A Brief History of the Creston Valley

Woman with CanoeLying at the foot of the Skimmerhorn, the Creston Valley in British Columbia, Canada, is a unique geological region between the Purcell and Selkirk mountain ranges. The wide valley is a flood plain of the Purcell Trench that is divided by the Kootenay River—which runs from Banff and Yoho National Parks and winds its way through Fort Steele into northern Idaho—where it turns north at Bonner’s Ferry and makes it way down the Creston valley into the magnificent Kootenay Lake before forming its west arm at Nelson and descending rapidly into the Columbia River at Castlegar. This rich soil valley that was created 12,000 years ago by the melting of glaciers was populated by aboriginal peoples, the original residents being the Kutenai—one of three groups who formed the Ktunaxa First Nation. Traditionally, they lived mainly by hunting, trapping and fishing, and at tribal ceremonies worshipped the sun and the Great Spirit.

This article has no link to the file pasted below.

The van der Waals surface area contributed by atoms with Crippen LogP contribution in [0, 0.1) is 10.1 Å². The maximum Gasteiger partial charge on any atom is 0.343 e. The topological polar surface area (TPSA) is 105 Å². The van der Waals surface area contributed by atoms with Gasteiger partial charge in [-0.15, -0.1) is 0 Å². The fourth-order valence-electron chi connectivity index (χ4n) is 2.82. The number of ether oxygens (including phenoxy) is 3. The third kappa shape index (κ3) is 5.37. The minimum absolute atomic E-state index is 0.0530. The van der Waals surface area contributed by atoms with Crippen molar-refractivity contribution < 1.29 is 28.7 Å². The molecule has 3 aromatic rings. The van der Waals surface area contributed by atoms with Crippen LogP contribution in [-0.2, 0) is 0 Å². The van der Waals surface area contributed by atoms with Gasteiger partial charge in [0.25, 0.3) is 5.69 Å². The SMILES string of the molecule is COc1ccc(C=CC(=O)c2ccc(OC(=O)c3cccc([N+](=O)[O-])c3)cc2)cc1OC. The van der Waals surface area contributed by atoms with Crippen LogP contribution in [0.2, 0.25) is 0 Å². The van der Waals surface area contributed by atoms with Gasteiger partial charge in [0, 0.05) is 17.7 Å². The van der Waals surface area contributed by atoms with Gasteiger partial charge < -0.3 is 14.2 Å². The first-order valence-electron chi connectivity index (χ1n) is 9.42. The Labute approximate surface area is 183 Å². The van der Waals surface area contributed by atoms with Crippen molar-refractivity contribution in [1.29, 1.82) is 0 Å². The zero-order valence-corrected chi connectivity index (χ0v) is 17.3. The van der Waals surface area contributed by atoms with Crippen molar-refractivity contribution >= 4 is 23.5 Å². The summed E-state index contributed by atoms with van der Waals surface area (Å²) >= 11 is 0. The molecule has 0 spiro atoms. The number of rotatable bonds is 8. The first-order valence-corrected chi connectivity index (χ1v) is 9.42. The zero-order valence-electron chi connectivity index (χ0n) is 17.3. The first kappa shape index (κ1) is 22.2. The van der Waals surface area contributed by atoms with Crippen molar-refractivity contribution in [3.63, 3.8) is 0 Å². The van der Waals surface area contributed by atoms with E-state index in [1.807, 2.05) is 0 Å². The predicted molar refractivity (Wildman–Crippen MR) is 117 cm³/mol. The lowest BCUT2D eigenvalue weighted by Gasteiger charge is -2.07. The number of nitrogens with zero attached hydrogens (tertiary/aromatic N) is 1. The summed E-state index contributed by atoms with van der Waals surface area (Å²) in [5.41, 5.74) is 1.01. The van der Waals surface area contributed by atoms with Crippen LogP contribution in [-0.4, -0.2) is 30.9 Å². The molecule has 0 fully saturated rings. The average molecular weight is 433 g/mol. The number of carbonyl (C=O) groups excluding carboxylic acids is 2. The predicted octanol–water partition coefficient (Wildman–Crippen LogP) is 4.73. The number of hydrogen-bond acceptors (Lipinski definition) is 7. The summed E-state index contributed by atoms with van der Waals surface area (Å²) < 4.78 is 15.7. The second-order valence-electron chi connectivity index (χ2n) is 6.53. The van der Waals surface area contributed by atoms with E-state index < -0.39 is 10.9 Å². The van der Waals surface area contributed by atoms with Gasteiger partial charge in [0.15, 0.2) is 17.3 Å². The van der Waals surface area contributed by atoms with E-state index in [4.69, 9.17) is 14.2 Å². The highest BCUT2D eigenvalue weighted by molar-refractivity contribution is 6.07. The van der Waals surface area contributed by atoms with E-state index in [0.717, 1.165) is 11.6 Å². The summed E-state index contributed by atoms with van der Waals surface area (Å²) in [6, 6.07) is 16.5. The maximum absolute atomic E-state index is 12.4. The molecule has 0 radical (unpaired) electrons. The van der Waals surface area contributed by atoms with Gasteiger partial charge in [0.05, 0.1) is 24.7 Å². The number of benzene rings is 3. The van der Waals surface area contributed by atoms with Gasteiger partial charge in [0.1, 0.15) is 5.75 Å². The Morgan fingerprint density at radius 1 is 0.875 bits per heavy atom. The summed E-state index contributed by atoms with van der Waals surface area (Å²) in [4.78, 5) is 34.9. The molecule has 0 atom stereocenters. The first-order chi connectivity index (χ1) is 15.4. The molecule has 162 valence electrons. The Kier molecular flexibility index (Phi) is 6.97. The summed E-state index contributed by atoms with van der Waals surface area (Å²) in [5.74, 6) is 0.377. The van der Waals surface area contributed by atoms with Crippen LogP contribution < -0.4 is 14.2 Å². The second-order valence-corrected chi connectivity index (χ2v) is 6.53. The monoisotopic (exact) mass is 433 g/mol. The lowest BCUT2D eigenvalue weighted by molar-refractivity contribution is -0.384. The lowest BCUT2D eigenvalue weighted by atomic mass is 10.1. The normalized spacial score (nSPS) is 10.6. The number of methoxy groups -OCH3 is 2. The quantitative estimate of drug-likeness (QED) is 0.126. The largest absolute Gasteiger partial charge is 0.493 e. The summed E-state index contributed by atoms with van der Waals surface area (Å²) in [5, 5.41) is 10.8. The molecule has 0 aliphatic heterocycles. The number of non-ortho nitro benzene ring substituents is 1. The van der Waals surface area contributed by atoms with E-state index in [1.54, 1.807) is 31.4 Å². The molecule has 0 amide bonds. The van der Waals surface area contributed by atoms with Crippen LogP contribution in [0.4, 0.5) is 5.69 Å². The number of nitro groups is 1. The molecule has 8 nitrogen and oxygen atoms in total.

The pre-history of the region can be documented by the Kutenai canoe which is unique in North America. It is made from a single piece of white pine bark that was laid smooth side out over a frame of cedar strips and maple ribs. Either cedar root or wild cherry bark is used for binding, and pitch from the ponderosa pine or Douglas fir provided caulking materials for joints and knotholes. Since the Kutenai canoes are of a similar design to those discovered in the Amur River region of northern Asia in the mid-1800’s (where they also fished for sturgeon), this coincidence coincides with some anthropological evidence of a land bridge between the two continents.

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